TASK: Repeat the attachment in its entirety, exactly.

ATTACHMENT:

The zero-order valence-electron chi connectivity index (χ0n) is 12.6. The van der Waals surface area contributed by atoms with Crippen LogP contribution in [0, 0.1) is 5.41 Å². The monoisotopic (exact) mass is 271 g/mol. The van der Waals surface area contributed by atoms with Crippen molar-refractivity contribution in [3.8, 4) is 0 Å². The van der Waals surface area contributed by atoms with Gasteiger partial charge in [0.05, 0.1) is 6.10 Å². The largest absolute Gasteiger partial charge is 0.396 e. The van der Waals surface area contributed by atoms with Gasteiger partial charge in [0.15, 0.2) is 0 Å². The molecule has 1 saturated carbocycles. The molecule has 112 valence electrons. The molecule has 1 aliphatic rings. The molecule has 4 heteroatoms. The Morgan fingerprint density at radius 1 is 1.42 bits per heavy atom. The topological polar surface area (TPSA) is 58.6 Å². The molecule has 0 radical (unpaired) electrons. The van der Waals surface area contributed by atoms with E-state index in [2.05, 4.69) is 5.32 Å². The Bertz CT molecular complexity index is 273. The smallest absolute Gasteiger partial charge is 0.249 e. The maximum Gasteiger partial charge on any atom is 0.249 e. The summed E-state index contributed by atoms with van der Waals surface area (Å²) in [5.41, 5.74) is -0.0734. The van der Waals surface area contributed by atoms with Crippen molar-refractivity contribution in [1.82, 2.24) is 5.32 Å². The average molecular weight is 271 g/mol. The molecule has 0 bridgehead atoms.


The zero-order valence-electron chi connectivity index (χ0n) is 12.6. The van der Waals surface area contributed by atoms with Crippen LogP contribution in [0, 0.1) is 5.41 Å². The monoisotopic (exact) mass is 271 g/mol. The van der Waals surface area contributed by atoms with Crippen molar-refractivity contribution in [3.8, 4) is 0 Å². The van der Waals surface area contributed by atoms with Gasteiger partial charge in [0.05, 0.1) is 6.10 Å². The largest absolute Gasteiger partial charge is 0.396 e. The van der Waals surface area contributed by atoms with Gasteiger partial charge in [0.15, 0.2) is 0 Å². The molecule has 1 saturated carbocycles. The molecule has 112 valence electrons. The molecule has 1 aliphatic rings. The molecule has 4 heteroatoms. The Morgan fingerprint density at radius 1 is 1.42 bits per heavy atom. The topological polar surface area (TPSA) is 58.6 Å². The molecule has 0 radical (unpaired) electrons. The van der Waals surface area contributed by atoms with E-state index in [2.05, 4.69) is 5.32 Å². The Bertz CT molecular complexity index is 273. The smallest absolute Gasteiger partial charge is 0.249 e. The maximum Gasteiger partial charge on any atom is 0.249 e. The summed E-state index contributed by atoms with van der Waals surface area (Å²) in [5.41, 5.74) is -0.0734. The van der Waals surface area contributed by atoms with Crippen molar-refractivity contribution in [1.82, 2.24) is 5.32 Å². The average molecular weight is 271 g/mol. The molecule has 0 bridgehead atoms.